The treaty allows Mexico to roll any accrued deficits at the end of a five-year cycle over to the next cycle. Deficits can only be rolled over once, and they must be made up along with the required deliveries for the following five-year period. https://www.youtube.com/embed/Ym6m2rZeXPw?wmode=transparent&start=0 Farmers as far north as Colorado rely on water from the Rio Grande for irrigation.
These five-year periods, called cycles, are numbered. Cycles 25 (1992-1997) and 26 (1997-2002) were the first time that two consecutive cycles ended in deficit. Like the Colorado River, the Rio Grande has become over-allocated: The 1944 treaty promises users more water than there is in the river. The main causes are persistent drought and increased water demand on both sides of the border.
Much of this demand was generated by the 1992 North American Free Trade Agreement, which eliminated most border tariffs between Canada, the U.S. and Mexico. From 1993 through 2007, agricultural imports and exports between the U.S. and Mexico quadrupled, and there was extensive expansion of maquiladoras – assembly plants along the border. This growth increased water demand.
Ultimately, Mexico delivered more than the required amount for Cycle 27 (2002-2007), plus its incurred deficit from cycles 25 and 26, by transferring water from its reservoirs. This outcome appeased Texas users but left Mexico vulnerable. Since then, Mexico has continued to struggle to meet its treaty responsibilities and has experienced chronic water shortages.
In 2020, a confrontation erupted in the state of Chihuahua between the Mexican National Guard and farmers who believed delivery to Texas of water from the Rio Conchos – one of the six tributaries regulated under the 1944 treaty – threatened their survival. In 2022, people lined up at water distribution sites in the Mexican city of Monterrey, where the population had doubled since 1990. As of 2023, halfway through Cycle 36, Mexico has only delivered some 25% of its targeted amount.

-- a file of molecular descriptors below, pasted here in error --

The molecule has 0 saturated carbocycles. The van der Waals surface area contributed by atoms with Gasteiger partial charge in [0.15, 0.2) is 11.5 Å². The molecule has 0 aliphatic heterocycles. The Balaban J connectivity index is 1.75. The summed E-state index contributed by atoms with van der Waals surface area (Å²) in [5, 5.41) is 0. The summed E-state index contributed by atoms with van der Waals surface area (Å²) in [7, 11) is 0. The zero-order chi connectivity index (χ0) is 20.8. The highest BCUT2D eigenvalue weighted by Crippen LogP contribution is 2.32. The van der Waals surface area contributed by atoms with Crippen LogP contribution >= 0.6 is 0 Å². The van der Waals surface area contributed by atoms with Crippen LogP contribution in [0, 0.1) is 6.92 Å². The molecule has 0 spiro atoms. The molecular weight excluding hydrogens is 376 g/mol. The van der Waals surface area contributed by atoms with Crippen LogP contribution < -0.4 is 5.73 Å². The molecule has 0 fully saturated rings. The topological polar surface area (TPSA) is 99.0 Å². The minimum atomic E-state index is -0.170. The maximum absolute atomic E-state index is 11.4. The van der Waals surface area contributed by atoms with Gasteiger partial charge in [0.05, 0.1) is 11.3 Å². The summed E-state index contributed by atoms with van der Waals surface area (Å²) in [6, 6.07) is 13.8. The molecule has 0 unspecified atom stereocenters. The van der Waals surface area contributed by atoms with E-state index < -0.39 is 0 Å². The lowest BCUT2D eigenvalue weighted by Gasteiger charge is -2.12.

It also pits the needs of different sectors against one another. Agriculture is the dominant water consumer in the region, followed by residential use. When there is a drought, however, the treaty prioritizes residential water use over agriculture.
The Rio Grande is affected by nearly the same hydroclimate conditions as the Colorado River, which flows mainly through the southwest U.S. but ends in Mexico. However, drought and water shortages in the Colorado River basin receive much more public attention than the same problems on the Rio Grande. U.S. media outlets cover the Rio Grande almost exclusively when it figures in stories about immigration and river crossings, such as Texas Gov. Greg Abbott’s 2023 decision to install floating barriers in the river at widely used crossing points.
The compact that governs use of Colorado River water has widely recognized flaws: The agreement is 100 years old, allocates more rights to water than the river holds, and completely excludes Native American tribes. However, negotiations over the Colorado between compact states and the U.S. and Mexico are much more focused than decision-making about Rio Grande water, which has to compete with many other bilateral issues.
Adapting to the future
As we see it, the 1944 water treaty is inadequate to solve the complex social, economic, hydrological and political challenges that exist today in the Rio Grande basin. We believe it needs revision to reflect modern conditions.
This can be done through the minute process, which permits Mexico and the U.S. to adopt legally binding amendments without having to renegotiate the entire agreement. The two countries have already used this process to update the treaty as it pertains to the Colorado River in 2012 and again in 2017.
These steps allowed the U.S. to adjust its deliveries of Colorado River water to Mexico based on water levels in Lake Mead, the Colorado’s largest reservoir, in ways that proportionally distributed drought impacts between the two countries. In the Rio Grande basin, Mexico does not have similar flexibility.
The U.S. also has the ability to proportionally reduce deliveries under a separate 1906 agreement that outlines water delivery from El Paso to Ciudad Juarez. In 2013, for example, Mexico received only 6% of the water it was due under the 1906 Convention.